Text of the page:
RIO DE JANEIRO (Reuters) - Brazil’s largest oil workers’ federation said Thursday its members voted overwhelmingly to reject a contract offer from Petroleo Brasileiro SA, or Petrobras, and were preparing for a possible strike.
Leaders of the FUP union plan to continue talks with Petrobras starting at 2 p.m. (1700 GMT) in Rio de Janeiro and have not yet called on workers to walk off the job.
In recent years, Petrobras has given wage increases well in excess of inflation, and this year’s annual negotiations are shaping up as a test of mettle for new Chief Executive Officer Pedro Parente, who has pledged to cut costs.
Petrobras said in a statement that the union’s decision has had no effect on operations Thursday, though the unions said some workers in Rio de Janeiro-state blocked a heliport used to access Petrobras’ offshore oil fields in the Campos basin.
Petrobras is struggling to maintain minimum investments as it tries to manage $125 billion in debt, the most in the oil industry. Last week the company offered a 4.97 percent increase in salaries, and said it planned to cut overtime payments and regular work shifts.
Inflation in Brazil reached 8.98 percent in the 12 months ending Aug 31. Parente told Reuters last week that the company’s financial situation would not allow Petrobras to give wage increases above inflation.
The rejection of the accord brings Petrobras close to its second major strike in two years, a walkout likely to stir debate on issues such as asset sales and investment cuts that are rarely part of annual labor negotiations.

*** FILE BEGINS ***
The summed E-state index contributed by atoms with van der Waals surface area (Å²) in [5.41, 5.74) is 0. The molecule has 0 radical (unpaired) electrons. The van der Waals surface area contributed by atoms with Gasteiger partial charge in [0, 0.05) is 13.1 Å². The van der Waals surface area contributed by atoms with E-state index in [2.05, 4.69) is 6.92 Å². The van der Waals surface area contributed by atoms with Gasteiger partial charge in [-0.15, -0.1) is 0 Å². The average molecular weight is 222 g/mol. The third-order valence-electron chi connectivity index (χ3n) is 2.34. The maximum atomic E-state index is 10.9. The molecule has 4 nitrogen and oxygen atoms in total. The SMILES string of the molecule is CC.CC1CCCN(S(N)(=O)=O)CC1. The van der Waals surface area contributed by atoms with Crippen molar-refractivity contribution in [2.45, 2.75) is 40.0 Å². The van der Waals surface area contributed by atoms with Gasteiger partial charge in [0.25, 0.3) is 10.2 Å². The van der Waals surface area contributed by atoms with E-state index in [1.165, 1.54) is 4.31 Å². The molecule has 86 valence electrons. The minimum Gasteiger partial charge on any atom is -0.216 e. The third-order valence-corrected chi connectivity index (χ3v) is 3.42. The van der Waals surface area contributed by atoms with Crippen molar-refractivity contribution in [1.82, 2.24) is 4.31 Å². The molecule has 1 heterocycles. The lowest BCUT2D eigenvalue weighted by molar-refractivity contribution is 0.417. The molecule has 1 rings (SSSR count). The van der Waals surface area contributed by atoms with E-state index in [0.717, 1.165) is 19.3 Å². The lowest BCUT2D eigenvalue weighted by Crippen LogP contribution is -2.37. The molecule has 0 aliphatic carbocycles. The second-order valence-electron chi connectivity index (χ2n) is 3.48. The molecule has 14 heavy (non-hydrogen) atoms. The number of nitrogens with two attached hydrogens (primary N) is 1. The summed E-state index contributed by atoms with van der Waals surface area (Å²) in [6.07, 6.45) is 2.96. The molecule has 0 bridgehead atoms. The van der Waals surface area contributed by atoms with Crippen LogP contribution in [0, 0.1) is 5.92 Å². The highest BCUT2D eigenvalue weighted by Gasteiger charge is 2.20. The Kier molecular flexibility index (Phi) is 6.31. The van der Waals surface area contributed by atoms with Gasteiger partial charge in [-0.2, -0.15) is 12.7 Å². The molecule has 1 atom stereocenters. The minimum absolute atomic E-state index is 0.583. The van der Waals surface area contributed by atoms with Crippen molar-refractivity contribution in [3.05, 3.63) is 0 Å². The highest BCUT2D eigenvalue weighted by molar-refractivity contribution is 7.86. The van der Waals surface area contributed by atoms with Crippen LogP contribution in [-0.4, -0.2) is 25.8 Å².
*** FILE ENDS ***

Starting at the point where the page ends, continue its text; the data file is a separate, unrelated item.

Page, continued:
A walkout would not only disrupt company activity, it also could add to political tensions in Brazil. Petrobras unions backed former President Dilma Rousseff, who was permanently removed from office last month in a polarizing impeachment process.
Rousseff’s allies, including many union leaders, question the legitimacy of her replacement, President Michel Temer, who appointed Parente.
Since his appointment four months ago, Parente has ignored union calls to end the sale of about $35 billion of assets by the end of 2018 and to restore investment that has been cut by about two-thirds in the last three years.
The union has instructed workers to “work to rule”, or meticulously follow the letter of their labor contract and refuse to perform any task not specifically required.
Reporting by Jeb Blount; Editing by Chizu Nomiyama and David Gregorio